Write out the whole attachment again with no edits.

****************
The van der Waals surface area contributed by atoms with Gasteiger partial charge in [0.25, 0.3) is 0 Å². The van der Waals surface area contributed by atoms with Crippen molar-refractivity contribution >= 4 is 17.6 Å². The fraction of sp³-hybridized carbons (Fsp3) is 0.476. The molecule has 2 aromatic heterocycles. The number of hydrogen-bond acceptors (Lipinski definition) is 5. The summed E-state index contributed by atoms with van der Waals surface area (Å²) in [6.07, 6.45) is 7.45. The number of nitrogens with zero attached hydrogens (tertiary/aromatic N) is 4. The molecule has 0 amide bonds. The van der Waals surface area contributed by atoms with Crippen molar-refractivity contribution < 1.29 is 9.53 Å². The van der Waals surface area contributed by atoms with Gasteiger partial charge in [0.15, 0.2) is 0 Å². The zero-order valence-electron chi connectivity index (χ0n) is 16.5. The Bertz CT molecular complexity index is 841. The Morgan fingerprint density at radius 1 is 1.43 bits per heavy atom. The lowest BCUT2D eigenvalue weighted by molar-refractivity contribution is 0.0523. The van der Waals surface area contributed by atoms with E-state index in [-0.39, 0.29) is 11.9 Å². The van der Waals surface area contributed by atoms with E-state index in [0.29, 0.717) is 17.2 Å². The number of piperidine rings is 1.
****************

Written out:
The van der Waals surface area contributed by atoms with Gasteiger partial charge in [0.25, 0.3) is 0 Å². The van der Waals surface area contributed by atoms with Crippen molar-refractivity contribution >= 4 is 17.6 Å². The fraction of sp³-hybridized carbons (Fsp3) is 0.476. The molecule has 2 aromatic heterocycles. The number of hydrogen-bond acceptors (Lipinski definition) is 5. The summed E-state index contributed by atoms with van der Waals surface area (Å²) in [6.07, 6.45) is 7.45. The number of nitrogens with zero attached hydrogens (tertiary/aromatic N) is 4. The molecule has 0 amide bonds. The van der Waals surface area contributed by atoms with Crippen molar-refractivity contribution < 1.29 is 9.53 Å². The van der Waals surface area contributed by atoms with Gasteiger partial charge in [0.15, 0.2) is 0 Å². The zero-order valence-electron chi connectivity index (χ0n) is 16.5. The Bertz CT molecular complexity index is 841. The Morgan fingerprint density at radius 1 is 1.43 bits per heavy atom. The lowest BCUT2D eigenvalue weighted by molar-refractivity contribution is 0.0523. The van der Waals surface area contributed by atoms with E-state index in [-0.39, 0.29) is 11.9 Å². The van der Waals surface area contributed by atoms with E-state index in [0.29, 0.717) is 17.2 Å². The number of piperidine rings is 1.